“Saturday’s child works hard for a living . . ”
There’s nothing wrong with “hard work”. Some days I miss physical labor and have to make an effort to “get some exercise”. I sit for far too many hours in a chair, at a desk. It’s where I work. Not in a field or on a farm.
We have raised our children, you and I, so they wouldn’t have to “work hard for a living”. We have emphasized from an early age the importance of learning, schoolwork and academic success. I have done my best to stress the importance of “the learning, not the grade” but there have been times where I winced or hollered about grades . . all the while worried that my son or daughter might have to . . work hard for a low wage, low expectation living. As if things mattered: owning stuff, having stuff.
Sure, things matter, like having a roof over your head, a coat on your back and food on the table, but after covering the basics – which includes all the human values and experiences that are unbound to money, such are love and happiness and health (yes, wealth does not equal healthy living) – what does having to “work hard for your money” have to do with whether a human being has had a life well lived?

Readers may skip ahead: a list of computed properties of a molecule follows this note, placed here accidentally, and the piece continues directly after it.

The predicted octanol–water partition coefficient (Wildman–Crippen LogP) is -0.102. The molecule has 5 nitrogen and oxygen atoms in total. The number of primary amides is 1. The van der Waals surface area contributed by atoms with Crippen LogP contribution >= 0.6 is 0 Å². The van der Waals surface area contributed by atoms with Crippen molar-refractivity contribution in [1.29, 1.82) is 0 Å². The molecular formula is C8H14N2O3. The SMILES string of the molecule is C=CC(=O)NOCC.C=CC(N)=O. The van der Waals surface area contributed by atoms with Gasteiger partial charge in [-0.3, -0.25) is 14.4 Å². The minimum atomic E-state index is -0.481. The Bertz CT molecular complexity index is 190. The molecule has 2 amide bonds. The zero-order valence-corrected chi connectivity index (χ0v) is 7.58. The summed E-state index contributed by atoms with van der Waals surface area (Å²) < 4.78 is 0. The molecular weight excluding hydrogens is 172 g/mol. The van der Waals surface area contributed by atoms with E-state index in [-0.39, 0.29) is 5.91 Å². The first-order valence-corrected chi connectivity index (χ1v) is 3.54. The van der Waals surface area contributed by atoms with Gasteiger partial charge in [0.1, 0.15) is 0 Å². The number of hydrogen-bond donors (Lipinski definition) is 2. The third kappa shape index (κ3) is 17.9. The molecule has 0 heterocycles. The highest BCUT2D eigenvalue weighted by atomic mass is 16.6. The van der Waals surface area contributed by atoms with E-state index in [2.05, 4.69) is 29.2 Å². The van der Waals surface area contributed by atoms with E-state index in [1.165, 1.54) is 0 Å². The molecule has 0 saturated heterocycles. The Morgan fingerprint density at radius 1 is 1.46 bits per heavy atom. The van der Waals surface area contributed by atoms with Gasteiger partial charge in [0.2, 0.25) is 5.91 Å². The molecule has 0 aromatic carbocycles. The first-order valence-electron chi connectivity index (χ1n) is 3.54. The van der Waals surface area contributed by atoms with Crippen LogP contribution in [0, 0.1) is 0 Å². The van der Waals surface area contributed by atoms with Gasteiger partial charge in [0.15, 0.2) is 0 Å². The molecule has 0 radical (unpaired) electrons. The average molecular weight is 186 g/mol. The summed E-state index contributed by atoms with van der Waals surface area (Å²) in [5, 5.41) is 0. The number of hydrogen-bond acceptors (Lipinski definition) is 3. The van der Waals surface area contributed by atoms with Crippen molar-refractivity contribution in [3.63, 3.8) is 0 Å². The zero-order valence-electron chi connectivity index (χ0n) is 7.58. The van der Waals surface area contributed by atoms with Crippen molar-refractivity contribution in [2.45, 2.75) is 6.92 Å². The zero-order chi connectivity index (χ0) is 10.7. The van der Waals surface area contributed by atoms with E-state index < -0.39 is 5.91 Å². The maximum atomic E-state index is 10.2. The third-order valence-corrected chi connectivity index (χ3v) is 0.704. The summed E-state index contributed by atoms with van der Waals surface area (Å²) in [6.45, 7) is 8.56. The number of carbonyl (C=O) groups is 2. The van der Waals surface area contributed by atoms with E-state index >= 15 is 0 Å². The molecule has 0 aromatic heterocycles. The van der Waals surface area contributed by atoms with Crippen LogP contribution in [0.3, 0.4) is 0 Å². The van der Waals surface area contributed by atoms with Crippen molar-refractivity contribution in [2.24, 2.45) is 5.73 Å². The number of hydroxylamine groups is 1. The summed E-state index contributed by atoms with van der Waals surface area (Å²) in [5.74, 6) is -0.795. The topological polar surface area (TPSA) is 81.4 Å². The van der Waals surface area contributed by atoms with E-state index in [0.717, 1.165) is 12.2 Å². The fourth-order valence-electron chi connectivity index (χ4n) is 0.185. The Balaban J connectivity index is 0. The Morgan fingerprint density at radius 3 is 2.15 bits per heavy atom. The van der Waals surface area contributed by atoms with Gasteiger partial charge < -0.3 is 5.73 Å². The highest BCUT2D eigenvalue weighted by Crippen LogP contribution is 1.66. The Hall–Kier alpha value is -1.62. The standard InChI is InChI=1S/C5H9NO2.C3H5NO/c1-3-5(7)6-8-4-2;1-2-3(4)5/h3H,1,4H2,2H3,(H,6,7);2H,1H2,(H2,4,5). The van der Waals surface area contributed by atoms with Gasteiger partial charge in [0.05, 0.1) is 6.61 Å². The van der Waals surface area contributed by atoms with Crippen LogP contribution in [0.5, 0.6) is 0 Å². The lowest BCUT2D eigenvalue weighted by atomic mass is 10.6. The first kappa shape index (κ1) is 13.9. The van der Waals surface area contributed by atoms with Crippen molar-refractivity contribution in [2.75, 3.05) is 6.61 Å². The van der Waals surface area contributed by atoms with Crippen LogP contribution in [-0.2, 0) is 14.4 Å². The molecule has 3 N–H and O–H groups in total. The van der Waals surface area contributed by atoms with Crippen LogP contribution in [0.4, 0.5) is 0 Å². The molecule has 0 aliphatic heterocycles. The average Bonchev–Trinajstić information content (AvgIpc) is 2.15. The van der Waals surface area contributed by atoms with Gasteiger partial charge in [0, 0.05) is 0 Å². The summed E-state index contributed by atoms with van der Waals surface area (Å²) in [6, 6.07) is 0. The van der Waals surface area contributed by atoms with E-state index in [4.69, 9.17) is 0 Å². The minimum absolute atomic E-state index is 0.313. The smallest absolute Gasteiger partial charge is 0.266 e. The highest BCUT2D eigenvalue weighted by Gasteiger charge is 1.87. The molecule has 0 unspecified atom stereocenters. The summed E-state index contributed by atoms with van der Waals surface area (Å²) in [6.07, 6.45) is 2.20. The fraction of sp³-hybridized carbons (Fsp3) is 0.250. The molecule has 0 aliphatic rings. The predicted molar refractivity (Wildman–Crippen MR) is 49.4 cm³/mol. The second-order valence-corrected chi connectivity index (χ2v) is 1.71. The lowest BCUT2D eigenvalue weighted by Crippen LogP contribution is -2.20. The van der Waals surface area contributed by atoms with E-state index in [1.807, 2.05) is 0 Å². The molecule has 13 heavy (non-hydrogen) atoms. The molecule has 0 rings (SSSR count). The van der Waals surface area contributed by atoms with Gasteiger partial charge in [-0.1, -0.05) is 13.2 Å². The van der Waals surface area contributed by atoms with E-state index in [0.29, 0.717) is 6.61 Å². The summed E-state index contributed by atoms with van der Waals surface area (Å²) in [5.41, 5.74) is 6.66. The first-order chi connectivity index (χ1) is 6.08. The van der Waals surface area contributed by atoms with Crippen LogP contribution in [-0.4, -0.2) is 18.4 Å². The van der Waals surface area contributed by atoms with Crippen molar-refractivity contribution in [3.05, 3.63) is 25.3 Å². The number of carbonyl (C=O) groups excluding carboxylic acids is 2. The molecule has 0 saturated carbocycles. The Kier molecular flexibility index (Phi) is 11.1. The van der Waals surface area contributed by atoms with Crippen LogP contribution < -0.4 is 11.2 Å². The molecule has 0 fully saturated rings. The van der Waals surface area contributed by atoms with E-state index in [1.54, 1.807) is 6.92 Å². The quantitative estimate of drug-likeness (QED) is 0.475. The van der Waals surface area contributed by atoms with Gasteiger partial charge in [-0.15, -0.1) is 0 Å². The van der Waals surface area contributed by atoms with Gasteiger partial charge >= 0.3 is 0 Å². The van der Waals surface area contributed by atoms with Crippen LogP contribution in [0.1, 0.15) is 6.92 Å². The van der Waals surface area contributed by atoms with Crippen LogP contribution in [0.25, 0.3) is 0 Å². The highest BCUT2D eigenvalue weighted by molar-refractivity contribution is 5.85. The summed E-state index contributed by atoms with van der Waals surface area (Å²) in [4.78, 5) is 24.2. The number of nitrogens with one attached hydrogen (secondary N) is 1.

So, from the comfort of your homes and our comfortable lives let us give thanks to those who work hard for a living . . so our living might be just a little bit easier or more enjoyable.
Let’s not look down on those who fill our gas tanks, clear our tables, pick up our trash, clean toilets, haul coal, transport waste, cut grass, work in factories or otherwise make a living by the strength of their back and their tolerance for work that many of us could not imagine.
In my lifetime I have cleaned offices, polished floors, cleaned bathrooms, drove truck, hauled furniture, driven forklift, packed books in boxes, cut grass and many other jobs “for a living”. My wife, God bless her, waited tables, while I was studying law, before she got her first “real job” (as a scientist, with a masters degree in microbiology).
I have, my wife says, a soft spot in my heart for waitresses and waiters, especially “the good ones” – the ones who do their job with heart and serious attention to details and the diner’s experience. I know they work hard for the money because I remember how tired she was when she arrived home after a long shift at Howard Johnson’s or Olga’s restaurant. I remember how we would count out the change on the counter and have a mini celebration when she brought home a fistful of bills that included the occassinal fiver or “fin” or even a ten dollar bill.
So, you’ve heard it all before and I know I’m not going to change the hearts and minds of many, but if it’s just you – YOU – who has read this far and is reminded of the true nature of things, and you go out this holiday season and for the rest of the year being just a bit more grateful and kind to and generous to those who “work hard for a living” then I say . . .